Sony’s massive security breach impacting as many as 100 million of its customers is just the latest in a string of corporate security gaffs in recent months that have left customers vulnerable to financial fraud and identity theft. Lax security has impacted a large number of corporations, institutions, and even computer security firms recently. Here’s a breakdown of some of the more sensational (and sensationally stupid) security breaches.
Sony isn’t the only company in recent weeks to end up with digital egg on its face.
Epsilon’s Greek Tragedy
Epsilon, the world’s largest permission-based e-mail marketer, endured an attack in late March that exposed names and e-mail addresses saved in the customer databases of many well known companies such as JPMorgan Chase, Capital One, Marriott Rewards, McKinsey Quarterly, US Bank, Citigroup, Ritz-Carlton Rewards, Brookstone, Walgreens, The College Board, and the Home Shopping Network (HSN). Epsilon has more than 2000 corporate customers and is responsible for more than 40 billion marketing e-mails every year on their behalf.
The Oak Ridge National Laboratory was hacked in late April. The federal lab, funded by the U.S. Department of Energy, works on a variety of projects including energy matters and, not so reassuringly, computer security. Hackers were only able to steal a “few megabytes” of data before the lab shut down Internet access to employees to deal with the hack. The lab said the hack was the result of what security experts call an “advanced persistent threat” (APT). Which is a fancy way of saying several employees opened an e-mail and clicked on a malicious link. Oak Ridge was also hacked in 2007, and withstood an earlier attack in 2000.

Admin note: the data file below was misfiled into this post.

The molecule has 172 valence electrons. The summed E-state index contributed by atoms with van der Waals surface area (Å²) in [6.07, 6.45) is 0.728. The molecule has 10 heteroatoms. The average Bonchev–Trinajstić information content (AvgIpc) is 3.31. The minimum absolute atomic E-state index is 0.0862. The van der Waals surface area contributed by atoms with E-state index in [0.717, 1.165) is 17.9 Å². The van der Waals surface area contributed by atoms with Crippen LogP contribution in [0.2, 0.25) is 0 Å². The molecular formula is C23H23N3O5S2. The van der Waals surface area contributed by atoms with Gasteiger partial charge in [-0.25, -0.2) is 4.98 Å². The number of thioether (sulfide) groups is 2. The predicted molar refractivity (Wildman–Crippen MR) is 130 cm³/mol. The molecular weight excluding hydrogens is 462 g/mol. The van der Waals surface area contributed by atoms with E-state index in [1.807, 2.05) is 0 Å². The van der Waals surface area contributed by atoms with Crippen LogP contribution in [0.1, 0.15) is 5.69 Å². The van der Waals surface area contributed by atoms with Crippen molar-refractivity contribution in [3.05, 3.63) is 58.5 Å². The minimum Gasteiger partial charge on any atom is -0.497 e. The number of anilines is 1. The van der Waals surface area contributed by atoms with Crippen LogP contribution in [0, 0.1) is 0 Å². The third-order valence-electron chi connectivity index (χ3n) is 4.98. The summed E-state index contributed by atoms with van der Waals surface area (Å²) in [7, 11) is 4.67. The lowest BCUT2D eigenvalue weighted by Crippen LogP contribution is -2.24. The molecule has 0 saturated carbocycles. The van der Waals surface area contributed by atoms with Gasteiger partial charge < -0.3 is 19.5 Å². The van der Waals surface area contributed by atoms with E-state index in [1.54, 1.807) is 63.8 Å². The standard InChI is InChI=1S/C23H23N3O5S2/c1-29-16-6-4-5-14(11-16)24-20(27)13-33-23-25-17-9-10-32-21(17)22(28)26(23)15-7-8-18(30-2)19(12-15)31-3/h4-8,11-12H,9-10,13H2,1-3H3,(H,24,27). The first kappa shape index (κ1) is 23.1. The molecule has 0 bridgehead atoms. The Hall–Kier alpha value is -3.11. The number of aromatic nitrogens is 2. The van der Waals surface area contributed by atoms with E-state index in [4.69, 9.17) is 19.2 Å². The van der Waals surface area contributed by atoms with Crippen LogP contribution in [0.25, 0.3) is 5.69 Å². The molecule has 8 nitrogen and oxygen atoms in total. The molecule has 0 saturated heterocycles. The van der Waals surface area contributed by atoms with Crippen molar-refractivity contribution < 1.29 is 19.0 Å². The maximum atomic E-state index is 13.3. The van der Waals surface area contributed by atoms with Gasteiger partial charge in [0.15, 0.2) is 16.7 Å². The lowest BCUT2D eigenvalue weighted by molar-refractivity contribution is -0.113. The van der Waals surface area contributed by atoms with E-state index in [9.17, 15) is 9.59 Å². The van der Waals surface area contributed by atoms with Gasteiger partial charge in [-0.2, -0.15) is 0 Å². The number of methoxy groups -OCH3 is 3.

An Oopsie the Size of Texas
In late March, the State of Texas Comptroller’s Office mistakenly exposed the social security numbers, names, birth dates, driver’s license numbers and addresses of 3.5 million people. The private information came from members of the Teacher Retirement System of Texas (TRS), the Texas Workforce Commission (TWC) and the Employees Retirement System of Texas (ERS). The government office said the unencrypted data sat on a publicly available server for nearly a year by mistake. Oops.
RSA (Not So) SecurID
In March, security firm EMC notified users that one of its companies, RSA, was the target of an “extremely sophisticated cyber attack” referring to it as an APT. The attack had the potential to compromise the security of RSA’s two-factor authentication product, SecurID. But the company said the attackers would need additional information from RSA customers to carry out a widespread attack. It was later reported that RSA’s “extremely sophisticated attack” consisted of someone opening a malicious Excel document containing a zero day exploit of Adobe Flash.
One security screw up straight out of left field comes courtesy of the New York Yankees. In late April it turns out a customer service representative for the Bronx Bombers accidentally sent out the personal details of 18,000 season ticket holders to a newsletter mailing list. The details were reportedly attached to the bulk e-mail as a spreadsheet, which begs the question, “how does a lowly customer service representative have the power to access or compile a spreadsheet filled with customer data?” And, more importantly, would this have happened to the Red Sox?
Sorry State of SonySecurity
Sony recently revealed that its Sony Online Entertainment network, used for massively multiplayer online games such as EverQuest and Star Wars Galaxies, was the victim of an online intrusion. Making matters worse is the news that as many as 12,700 credit card numbers may have been stolen in the second Sony break-in. The SOE hack follows the highly publicized shut down of Sony’s PlayStation Network and Qriocity music service after the company detected an “external intrusion.”
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